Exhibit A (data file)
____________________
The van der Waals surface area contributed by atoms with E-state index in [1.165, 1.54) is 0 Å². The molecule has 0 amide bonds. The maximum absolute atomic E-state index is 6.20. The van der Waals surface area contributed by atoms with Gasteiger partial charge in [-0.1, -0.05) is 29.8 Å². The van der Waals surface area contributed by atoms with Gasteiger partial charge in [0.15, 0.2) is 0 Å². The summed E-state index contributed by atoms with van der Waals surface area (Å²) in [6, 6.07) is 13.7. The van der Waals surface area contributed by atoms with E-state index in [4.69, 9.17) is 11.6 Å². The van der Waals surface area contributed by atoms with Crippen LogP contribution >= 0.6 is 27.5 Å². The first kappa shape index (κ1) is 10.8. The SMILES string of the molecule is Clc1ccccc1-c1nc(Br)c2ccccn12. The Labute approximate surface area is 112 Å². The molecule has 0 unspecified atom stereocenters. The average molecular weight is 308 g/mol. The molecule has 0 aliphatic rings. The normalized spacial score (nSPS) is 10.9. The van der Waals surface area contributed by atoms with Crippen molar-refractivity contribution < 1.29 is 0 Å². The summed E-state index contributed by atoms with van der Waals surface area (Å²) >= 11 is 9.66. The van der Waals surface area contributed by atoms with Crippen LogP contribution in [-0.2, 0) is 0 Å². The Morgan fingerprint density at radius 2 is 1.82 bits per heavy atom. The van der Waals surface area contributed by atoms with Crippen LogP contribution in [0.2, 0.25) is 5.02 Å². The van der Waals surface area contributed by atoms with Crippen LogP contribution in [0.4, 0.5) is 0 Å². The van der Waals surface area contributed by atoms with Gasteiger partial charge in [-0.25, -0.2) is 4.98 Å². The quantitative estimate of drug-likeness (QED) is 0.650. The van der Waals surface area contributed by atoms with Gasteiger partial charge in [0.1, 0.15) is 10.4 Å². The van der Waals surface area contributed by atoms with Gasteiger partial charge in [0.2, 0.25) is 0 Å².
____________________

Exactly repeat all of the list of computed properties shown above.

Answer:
The van der Waals surface area contributed by atoms with E-state index in [1.165, 1.54) is 0 Å². The molecule has 0 amide bonds. The maximum absolute atomic E-state index is 6.20. The van der Waals surface area contributed by atoms with Gasteiger partial charge in [-0.1, -0.05) is 29.8 Å². The van der Waals surface area contributed by atoms with Gasteiger partial charge in [0.15, 0.2) is 0 Å². The summed E-state index contributed by atoms with van der Waals surface area (Å²) in [6, 6.07) is 13.7. The van der Waals surface area contributed by atoms with E-state index in [4.69, 9.17) is 11.6 Å². The van der Waals surface area contributed by atoms with Crippen LogP contribution >= 0.6 is 27.5 Å². The first kappa shape index (κ1) is 10.8. The SMILES string of the molecule is Clc1ccccc1-c1nc(Br)c2ccccn12. The Labute approximate surface area is 112 Å². The molecule has 0 unspecified atom stereocenters. The average molecular weight is 308 g/mol. The molecule has 0 aliphatic rings. The normalized spacial score (nSPS) is 10.9. The van der Waals surface area contributed by atoms with Crippen molar-refractivity contribution < 1.29 is 0 Å². The summed E-state index contributed by atoms with van der Waals surface area (Å²) >= 11 is 9.66. The van der Waals surface area contributed by atoms with Crippen LogP contribution in [-0.2, 0) is 0 Å². The Morgan fingerprint density at radius 2 is 1.82 bits per heavy atom. The van der Waals surface area contributed by atoms with Crippen LogP contribution in [0.2, 0.25) is 5.02 Å². The van der Waals surface area contributed by atoms with Crippen LogP contribution in [0.4, 0.5) is 0 Å². The van der Waals surface area contributed by atoms with Gasteiger partial charge in [-0.25, -0.2) is 4.98 Å². The quantitative estimate of drug-likeness (QED) is 0.650. The van der Waals surface area contributed by atoms with Gasteiger partial charge in [0.1, 0.15) is 10.4 Å². The van der Waals surface area contributed by atoms with Gasteiger partial charge in [0.2, 0.25) is 0 Å².